You often hear stories about how a hacker breaks into a business’s website, then the company ends up hiring said hacker as some sort of consultant to prevent future attacks. For some reason, we doubt Facebook is going to take on Khalil Shreateh, an IT researcher from Palestine, after he hacked into Mark Zuckerberg’s wall to prove his security bug report.
Let’s be fair, we’re sure Shreateh had good intentions. Earlier this month, the researcher discovered a bug that allowed him to post on any user’s Facebook wall regardless of privacy settings. He even tested the vulnerability on Sarah Goodin – one of Zuckerberg’s Harvard friends. After reporting the bug to Facebook, the company’s security engineer identified as Emrakul did little to help, only replying in one sentence responses. “I dont see anything when I click link except an error,” wrote one email. “I am sorry this is not a bug.”
Frustrated, Shreateh felt he had to choice but to prove his point on the Zuck’s wall, hoping that by reporting to the CEO directly, someone will address the security flaw. “First sorry for breaking your privacy and post to your wall , i has no other choice to make after all the reports i sent to Facebook team,” Shreateh wrote, before providing descriptions and links to the issue. As if the matter wasn’t comical enough, Shreateh’s profile photo is a picture of Edward Snowden.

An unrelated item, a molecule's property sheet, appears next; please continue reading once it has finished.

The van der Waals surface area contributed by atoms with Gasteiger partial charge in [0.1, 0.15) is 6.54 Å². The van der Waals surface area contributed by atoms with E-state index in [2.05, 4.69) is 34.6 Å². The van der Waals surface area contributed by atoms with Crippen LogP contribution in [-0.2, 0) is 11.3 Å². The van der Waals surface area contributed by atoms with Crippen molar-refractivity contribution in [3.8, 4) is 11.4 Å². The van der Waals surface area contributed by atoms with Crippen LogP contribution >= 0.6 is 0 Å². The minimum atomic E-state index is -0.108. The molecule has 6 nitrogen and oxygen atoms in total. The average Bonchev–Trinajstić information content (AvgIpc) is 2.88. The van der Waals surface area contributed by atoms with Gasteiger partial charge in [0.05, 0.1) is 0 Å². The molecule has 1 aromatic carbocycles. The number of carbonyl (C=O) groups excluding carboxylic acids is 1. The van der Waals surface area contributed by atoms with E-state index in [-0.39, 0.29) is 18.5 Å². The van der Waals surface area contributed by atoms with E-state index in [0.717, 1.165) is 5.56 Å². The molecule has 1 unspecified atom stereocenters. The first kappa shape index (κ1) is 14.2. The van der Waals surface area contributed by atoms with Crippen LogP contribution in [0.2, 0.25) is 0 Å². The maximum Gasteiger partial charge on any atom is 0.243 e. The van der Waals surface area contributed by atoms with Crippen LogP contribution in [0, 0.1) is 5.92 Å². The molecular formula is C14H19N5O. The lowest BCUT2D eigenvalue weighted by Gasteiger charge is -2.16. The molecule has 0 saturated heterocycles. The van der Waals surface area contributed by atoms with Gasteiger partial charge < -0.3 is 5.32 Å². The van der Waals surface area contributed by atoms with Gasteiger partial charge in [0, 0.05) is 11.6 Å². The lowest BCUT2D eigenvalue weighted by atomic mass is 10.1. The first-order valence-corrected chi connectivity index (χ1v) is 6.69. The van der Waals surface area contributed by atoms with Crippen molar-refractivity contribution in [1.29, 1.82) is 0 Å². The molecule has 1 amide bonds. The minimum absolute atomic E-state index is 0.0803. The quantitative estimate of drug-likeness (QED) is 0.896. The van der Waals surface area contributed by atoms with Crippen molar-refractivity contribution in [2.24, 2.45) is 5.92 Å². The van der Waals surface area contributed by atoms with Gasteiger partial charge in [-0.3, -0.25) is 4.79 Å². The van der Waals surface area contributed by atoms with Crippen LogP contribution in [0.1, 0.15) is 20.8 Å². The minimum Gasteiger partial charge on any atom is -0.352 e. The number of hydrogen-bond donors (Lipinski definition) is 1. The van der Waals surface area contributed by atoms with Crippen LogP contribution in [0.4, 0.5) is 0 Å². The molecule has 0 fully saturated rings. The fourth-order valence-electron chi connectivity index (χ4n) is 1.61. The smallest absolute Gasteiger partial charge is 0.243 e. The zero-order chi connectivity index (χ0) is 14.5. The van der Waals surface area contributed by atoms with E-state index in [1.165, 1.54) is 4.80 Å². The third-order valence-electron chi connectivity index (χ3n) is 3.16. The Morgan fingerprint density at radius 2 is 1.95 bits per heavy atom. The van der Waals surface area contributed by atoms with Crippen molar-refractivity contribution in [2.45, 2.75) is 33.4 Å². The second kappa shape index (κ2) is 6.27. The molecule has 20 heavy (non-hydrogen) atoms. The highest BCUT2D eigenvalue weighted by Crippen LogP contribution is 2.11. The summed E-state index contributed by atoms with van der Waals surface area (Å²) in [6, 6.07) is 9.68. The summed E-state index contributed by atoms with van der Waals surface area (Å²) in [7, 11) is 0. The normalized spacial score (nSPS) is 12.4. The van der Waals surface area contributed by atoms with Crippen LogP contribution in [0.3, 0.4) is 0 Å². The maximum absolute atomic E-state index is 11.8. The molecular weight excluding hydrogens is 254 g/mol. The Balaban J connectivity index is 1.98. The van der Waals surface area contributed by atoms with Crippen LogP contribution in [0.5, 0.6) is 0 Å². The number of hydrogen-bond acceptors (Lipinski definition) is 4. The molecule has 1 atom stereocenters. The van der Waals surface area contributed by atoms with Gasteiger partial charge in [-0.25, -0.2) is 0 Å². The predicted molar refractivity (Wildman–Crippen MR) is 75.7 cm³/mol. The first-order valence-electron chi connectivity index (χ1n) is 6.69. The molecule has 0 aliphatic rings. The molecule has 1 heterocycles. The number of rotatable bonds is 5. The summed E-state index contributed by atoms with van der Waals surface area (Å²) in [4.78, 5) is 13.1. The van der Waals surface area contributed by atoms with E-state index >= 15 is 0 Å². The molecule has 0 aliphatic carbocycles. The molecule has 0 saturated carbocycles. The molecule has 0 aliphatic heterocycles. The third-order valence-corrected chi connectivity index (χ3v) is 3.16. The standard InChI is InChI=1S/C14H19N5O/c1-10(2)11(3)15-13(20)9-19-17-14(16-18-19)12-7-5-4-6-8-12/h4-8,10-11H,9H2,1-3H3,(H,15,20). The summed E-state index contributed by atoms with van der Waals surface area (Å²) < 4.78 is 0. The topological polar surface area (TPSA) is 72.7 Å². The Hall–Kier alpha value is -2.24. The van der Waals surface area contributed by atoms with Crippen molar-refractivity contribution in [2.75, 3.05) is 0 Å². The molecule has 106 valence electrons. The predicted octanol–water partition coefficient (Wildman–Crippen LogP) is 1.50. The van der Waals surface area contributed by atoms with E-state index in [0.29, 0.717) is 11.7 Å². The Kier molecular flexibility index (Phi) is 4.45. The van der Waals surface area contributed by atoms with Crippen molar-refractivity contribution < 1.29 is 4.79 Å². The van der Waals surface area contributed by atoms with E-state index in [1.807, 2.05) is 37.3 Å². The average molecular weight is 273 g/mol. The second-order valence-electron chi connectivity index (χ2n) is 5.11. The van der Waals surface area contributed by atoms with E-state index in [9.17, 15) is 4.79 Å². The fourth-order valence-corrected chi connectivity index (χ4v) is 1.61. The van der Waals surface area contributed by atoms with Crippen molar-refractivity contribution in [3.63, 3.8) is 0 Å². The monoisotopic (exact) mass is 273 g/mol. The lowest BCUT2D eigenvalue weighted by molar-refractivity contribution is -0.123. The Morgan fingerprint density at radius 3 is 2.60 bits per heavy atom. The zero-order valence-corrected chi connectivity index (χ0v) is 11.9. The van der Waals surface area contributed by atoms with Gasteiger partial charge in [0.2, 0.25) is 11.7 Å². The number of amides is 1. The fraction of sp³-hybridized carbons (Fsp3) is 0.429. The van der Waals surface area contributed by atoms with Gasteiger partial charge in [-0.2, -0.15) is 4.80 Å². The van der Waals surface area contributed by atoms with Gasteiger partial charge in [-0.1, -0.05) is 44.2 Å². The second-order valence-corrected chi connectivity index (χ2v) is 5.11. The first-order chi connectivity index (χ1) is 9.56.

Shortly after the post, another Facebook engineer named Ola Okelola contacted Shreateh for more details. As a result, Shreateh’s Facebook was temporarily disabled as a “precaution,” and Okelola explained to Shreateh that his report did not contain enough technical information for the team to take action. Facebook also said it cannot pay Shreateh a reward since he exploited the vulnerability, thus violating the site’s terms of service.
“We get hundreds of reports every day,” a Facebook engineer commented on Hacker News, noting that the bug had been fixed since last Thursday. “Exploiting bugs to impact real users is not acceptable behavior for a white hat [report].” The company does admit, however, that the first engineer should have followed up and asked Shreateh for more details – so it looks like the whole situation was just a case of two completely misguided IT men.